Environmental IoT Water Monitoring for Iwi | Adroit monitoring sensors

Environmental IoT Water Monitoring for Iwi

The huge cultural importance placed on water by Māori, combined with new IoT-based real time water monitoring technology, has seen Iwi taking important leadership roles in measurement and monitoring of waterways throughout Aotearoa.

a real time connection digitally to the waterways

With a number of Adroit-enabled monitoring sensors being installed in key catchments throughout the country, Iwi are uniquely placed to not only identify threats and sources of pollution, but to inform other groups and agencies on how to take action to protect and enhance both the physical and spiritual quality of this essential resource.

Adroit spoke with two key players in Iwi water management about how they’re working with Adroit to create a new model for understanding the health of our rivers and waterways

Benefits of Real-Time Monitoring from an Iwi Perspective

A trailblazer in real-time water monitoring for Iwi is Eugene Berryman-Kamp, Te Arawa me Mataatua ngā waka, Ngāti Kea Ngāti Tuara, Ngāti Whakaue, Ngāti Pukeko, Ngāti Manawa ngā Iwi. He is director of Te Mana o Te Wai and Implementation Partnerships at the Ministry for the Environment, tasked with overseeing Aotearoa New Zealand’s freshwater management approach from a national perspective, in terms of Te Mana o Te Wai as articulated in the National Policy Statement – Freshwater Management 2020.

Berryman-Kamp has been working to complete a network of sensors across the country that will provide profound new ways for tangata whenua and other communities to monitor water quality and visualise river health.

Eugene Berryman Kamp
If your desire is to be an active kaitiaki (guardian) of the water that you’re responsible for, and that you hold mana whenua over, then you need to be connected to it, you need to understand what’s happening to it, and you need to have, by default, a real-world, real-time relationship with it.
Eugene Berryman-Kamp

Director, Te Mana o Te Wai

It was in his previous role as CEO of the Te Arawa River Iwi Trust (TARIT), a post-settlement governance entity involved in the co-management of the Waikato River Restoration, that Berryman-Kamp first got involved with real-time water monitoring,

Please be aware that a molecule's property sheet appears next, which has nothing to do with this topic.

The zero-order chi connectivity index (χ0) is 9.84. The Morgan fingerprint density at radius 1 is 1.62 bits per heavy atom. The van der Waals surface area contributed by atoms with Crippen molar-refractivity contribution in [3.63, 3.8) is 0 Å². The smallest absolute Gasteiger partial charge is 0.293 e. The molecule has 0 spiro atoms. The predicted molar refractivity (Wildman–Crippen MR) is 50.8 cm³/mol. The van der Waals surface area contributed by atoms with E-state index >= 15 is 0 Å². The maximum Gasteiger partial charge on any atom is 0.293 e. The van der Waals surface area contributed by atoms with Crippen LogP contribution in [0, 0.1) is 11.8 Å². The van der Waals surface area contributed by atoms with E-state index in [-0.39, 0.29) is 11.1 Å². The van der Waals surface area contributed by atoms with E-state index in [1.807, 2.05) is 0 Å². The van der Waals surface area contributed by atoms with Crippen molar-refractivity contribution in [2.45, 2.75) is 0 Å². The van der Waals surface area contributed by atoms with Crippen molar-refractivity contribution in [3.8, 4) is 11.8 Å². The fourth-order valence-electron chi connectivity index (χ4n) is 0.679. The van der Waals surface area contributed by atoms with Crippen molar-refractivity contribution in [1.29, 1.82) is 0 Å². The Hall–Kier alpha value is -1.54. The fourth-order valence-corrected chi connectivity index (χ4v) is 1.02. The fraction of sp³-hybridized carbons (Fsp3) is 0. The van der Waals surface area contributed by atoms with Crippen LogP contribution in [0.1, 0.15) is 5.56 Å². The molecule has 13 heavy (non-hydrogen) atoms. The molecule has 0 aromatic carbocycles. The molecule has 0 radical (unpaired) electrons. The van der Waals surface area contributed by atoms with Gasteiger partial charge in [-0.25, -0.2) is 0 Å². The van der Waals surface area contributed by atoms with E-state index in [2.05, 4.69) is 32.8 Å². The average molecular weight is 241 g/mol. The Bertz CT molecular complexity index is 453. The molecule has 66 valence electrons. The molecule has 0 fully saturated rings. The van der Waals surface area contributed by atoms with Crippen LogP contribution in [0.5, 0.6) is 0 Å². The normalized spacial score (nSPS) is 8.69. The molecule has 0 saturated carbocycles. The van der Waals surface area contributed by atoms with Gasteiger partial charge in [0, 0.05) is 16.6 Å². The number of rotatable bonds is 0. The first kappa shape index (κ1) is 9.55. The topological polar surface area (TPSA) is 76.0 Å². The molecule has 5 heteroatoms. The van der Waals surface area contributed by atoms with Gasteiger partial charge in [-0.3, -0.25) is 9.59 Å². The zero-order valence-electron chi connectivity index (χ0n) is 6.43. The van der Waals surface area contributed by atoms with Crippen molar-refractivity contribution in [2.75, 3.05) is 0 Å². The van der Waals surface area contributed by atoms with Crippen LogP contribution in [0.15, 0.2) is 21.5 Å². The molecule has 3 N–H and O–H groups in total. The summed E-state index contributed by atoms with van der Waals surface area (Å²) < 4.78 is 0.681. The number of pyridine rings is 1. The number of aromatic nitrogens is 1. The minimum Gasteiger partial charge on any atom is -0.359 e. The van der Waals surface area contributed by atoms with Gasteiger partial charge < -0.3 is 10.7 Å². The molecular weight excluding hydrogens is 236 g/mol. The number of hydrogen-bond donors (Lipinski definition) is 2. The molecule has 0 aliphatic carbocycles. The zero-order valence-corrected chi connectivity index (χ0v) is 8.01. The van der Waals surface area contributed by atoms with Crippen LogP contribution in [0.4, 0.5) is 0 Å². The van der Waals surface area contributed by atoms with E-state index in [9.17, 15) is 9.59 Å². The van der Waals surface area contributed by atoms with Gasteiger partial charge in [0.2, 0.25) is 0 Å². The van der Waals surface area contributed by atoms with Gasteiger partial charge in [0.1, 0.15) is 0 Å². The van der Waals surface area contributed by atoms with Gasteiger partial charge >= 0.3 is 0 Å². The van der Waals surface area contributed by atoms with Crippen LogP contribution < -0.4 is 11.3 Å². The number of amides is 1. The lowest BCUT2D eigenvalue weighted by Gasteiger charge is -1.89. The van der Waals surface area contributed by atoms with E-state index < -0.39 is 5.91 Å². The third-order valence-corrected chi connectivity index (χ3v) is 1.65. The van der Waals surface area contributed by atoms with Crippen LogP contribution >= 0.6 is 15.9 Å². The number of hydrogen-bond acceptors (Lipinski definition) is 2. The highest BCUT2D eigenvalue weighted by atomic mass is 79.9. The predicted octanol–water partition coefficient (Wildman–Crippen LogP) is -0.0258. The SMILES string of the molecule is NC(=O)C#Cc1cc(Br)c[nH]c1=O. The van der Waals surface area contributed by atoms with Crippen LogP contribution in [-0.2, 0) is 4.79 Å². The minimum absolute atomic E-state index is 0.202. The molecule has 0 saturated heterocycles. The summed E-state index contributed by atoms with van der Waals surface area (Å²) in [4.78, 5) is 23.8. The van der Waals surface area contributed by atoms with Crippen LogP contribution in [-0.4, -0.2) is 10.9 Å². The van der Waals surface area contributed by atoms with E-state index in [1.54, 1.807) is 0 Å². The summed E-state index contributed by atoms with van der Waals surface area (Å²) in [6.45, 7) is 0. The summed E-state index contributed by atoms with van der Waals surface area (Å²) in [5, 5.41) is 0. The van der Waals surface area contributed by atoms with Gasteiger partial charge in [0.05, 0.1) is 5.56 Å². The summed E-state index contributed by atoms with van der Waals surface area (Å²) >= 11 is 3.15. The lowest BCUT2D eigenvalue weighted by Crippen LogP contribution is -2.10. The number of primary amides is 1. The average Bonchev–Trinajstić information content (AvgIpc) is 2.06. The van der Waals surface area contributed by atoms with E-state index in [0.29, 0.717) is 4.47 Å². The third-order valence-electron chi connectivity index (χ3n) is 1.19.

“One of the things we were passionate about was exploring this idea of being 21st Century kaitiaki.

“You still need to do the hands-on restoration programmes and things, but we were thinking, what can we do to engage our people with the Waikato River, even though they’re not physically connected to it? And what are ways that we can monitor it?” he said.

That desire to engage the greater Iwi with the Waikato river saw TARIT embark on the creation of an ambitious digital platform. Utilising a grant from the Maori Innovation Fund and administered by MBIE, TARIT began the process of establishing a water sensing network and a digital representation framework on their website. Their plan was that a national network of sensors would encompass all key lakes and rivers and provide real time data on key metrics.

However, while the resulting digital representation on the website “looked cool”, there were issues with reliability and cost so TARIT explored other sensor provider options.

Then, through their relationship with Mercury, TARIT met the team from Adroit, and were impressed with their technology and capability

In terms of real-time water monitoring solution, Adroit, in my observation, is far more robust and reliable!

Eugene Berryman-Kamp

Measurable Progress

Overall, including the two false starts, the project has taken five years and the data is only now beginning to make its mark. But with Adroit enabled sensors and visualisations, stakeholders are finally seeing results.

Armed with data at their fingertips, Iwi representatives can speak with authority, whether they’re on their smartphone in front of the Waikato River, sitting in the office in Rotorua or in Perth or London.

“I’ve used the Adroit feed a number of times in the meetings and everyone still gets really taken with the timestamp,” says Berryman-Kamp.

“When the feed comes in at 2:07 and you’re in a meeting at 2:28, and people are going: “So that’s what’s happening in the Whirinaki within the last half hour?”, I say: “Yes, that’s how it works.”